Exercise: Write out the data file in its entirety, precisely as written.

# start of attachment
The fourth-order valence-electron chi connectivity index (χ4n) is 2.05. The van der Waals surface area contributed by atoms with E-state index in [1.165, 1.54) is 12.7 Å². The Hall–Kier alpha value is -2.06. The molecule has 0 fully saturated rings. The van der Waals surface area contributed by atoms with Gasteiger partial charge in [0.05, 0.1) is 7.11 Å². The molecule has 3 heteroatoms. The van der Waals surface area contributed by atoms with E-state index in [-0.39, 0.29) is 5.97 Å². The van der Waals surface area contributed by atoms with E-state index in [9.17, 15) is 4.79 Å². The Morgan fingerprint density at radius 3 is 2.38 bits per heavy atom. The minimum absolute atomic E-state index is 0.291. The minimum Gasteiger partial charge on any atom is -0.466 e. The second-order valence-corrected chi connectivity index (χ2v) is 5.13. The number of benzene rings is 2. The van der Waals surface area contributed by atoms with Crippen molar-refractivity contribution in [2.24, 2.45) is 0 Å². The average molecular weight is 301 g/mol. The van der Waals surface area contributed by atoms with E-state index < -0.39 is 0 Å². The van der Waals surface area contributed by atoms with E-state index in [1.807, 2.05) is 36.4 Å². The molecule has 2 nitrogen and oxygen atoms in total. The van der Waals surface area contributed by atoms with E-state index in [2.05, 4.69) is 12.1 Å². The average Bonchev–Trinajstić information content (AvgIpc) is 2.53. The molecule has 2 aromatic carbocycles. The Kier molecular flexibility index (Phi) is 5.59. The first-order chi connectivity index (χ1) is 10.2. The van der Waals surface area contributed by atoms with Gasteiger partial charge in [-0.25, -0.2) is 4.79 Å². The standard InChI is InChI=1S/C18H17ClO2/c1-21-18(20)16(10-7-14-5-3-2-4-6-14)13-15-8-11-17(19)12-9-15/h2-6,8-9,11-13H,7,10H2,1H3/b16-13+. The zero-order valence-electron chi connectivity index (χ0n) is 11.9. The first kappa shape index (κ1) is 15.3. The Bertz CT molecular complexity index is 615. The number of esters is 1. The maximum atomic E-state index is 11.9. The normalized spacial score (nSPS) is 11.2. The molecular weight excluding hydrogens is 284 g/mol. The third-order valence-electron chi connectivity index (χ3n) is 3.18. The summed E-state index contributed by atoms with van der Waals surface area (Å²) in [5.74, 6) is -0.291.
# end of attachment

The fourth-order valence-electron chi connectivity index (χ4n) is 2.05. The van der Waals surface area contributed by atoms with E-state index in [1.165, 1.54) is 12.7 Å². The Hall–Kier alpha value is -2.06. The molecule has 0 fully saturated rings. The van der Waals surface area contributed by atoms with Gasteiger partial charge in [0.05, 0.1) is 7.11 Å². The molecule has 3 heteroatoms. The van der Waals surface area contributed by atoms with E-state index in [-0.39, 0.29) is 5.97 Å². The van der Waals surface area contributed by atoms with E-state index in [9.17, 15) is 4.79 Å². The Morgan fingerprint density at radius 3 is 2.38 bits per heavy atom. The minimum absolute atomic E-state index is 0.291. The minimum Gasteiger partial charge on any atom is -0.466 e. The second-order valence-corrected chi connectivity index (χ2v) is 5.13. The number of benzene rings is 2. The van der Waals surface area contributed by atoms with Crippen molar-refractivity contribution in [2.24, 2.45) is 0 Å². The average molecular weight is 301 g/mol. The van der Waals surface area contributed by atoms with E-state index < -0.39 is 0 Å². The van der Waals surface area contributed by atoms with E-state index in [1.807, 2.05) is 36.4 Å². The molecule has 2 nitrogen and oxygen atoms in total. The van der Waals surface area contributed by atoms with E-state index in [2.05, 4.69) is 12.1 Å². The average Bonchev–Trinajstić information content (AvgIpc) is 2.53. The molecule has 2 aromatic carbocycles. The Kier molecular flexibility index (Phi) is 5.59. The first-order chi connectivity index (χ1) is 10.2. The van der Waals surface area contributed by atoms with Gasteiger partial charge in [-0.25, -0.2) is 4.79 Å². The standard InChI is InChI=1S/C18H17ClO2/c1-21-18(20)16(10-7-14-5-3-2-4-6-14)13-15-8-11-17(19)12-9-15/h2-6,8-9,11-13H,7,10H2,1H3/b16-13+. The zero-order valence-electron chi connectivity index (χ0n) is 11.9. The first kappa shape index (κ1) is 15.3. The Bertz CT molecular complexity index is 615. The number of esters is 1. The maximum atomic E-state index is 11.9. The normalized spacial score (nSPS) is 11.2. The molecular weight excluding hydrogens is 284 g/mol. The third-order valence-electron chi connectivity index (χ3n) is 3.18. The summed E-state index contributed by atoms with van der Waals surface area (Å²) in [5.74, 6) is -0.291.